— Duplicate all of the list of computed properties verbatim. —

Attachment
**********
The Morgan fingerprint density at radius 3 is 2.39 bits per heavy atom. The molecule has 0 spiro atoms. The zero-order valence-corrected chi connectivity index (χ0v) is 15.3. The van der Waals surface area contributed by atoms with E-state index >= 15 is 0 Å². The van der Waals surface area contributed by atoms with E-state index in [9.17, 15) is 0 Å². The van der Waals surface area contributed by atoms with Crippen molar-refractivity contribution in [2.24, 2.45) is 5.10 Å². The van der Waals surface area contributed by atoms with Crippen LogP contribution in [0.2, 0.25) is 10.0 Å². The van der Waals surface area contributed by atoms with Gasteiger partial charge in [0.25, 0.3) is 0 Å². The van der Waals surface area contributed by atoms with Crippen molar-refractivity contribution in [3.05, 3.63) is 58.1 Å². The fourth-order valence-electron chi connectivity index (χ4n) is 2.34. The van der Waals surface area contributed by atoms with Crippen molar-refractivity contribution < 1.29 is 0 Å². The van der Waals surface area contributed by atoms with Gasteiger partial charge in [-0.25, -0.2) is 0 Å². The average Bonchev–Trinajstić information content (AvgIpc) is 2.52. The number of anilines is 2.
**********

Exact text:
The Morgan fingerprint density at radius 3 is 2.39 bits per heavy atom. The molecule has 0 spiro atoms. The zero-order valence-corrected chi connectivity index (χ0v) is 15.3. The van der Waals surface area contributed by atoms with E-state index >= 15 is 0 Å². The van der Waals surface area contributed by atoms with E-state index in [9.17, 15) is 0 Å². The van der Waals surface area contributed by atoms with Crippen molar-refractivity contribution in [2.24, 2.45) is 5.10 Å². The van der Waals surface area contributed by atoms with Crippen LogP contribution in [0.2, 0.25) is 10.0 Å². The van der Waals surface area contributed by atoms with Gasteiger partial charge in [0.25, 0.3) is 0 Å². The van der Waals surface area contributed by atoms with Crippen molar-refractivity contribution in [3.05, 3.63) is 58.1 Å². The fourth-order valence-electron chi connectivity index (χ4n) is 2.34. The van der Waals surface area contributed by atoms with Crippen molar-refractivity contribution < 1.29 is 0 Å². The van der Waals surface area contributed by atoms with Gasteiger partial charge in [-0.25, -0.2) is 0 Å². The average Bonchev–Trinajstić information content (AvgIpc) is 2.52. The number of anilines is 2.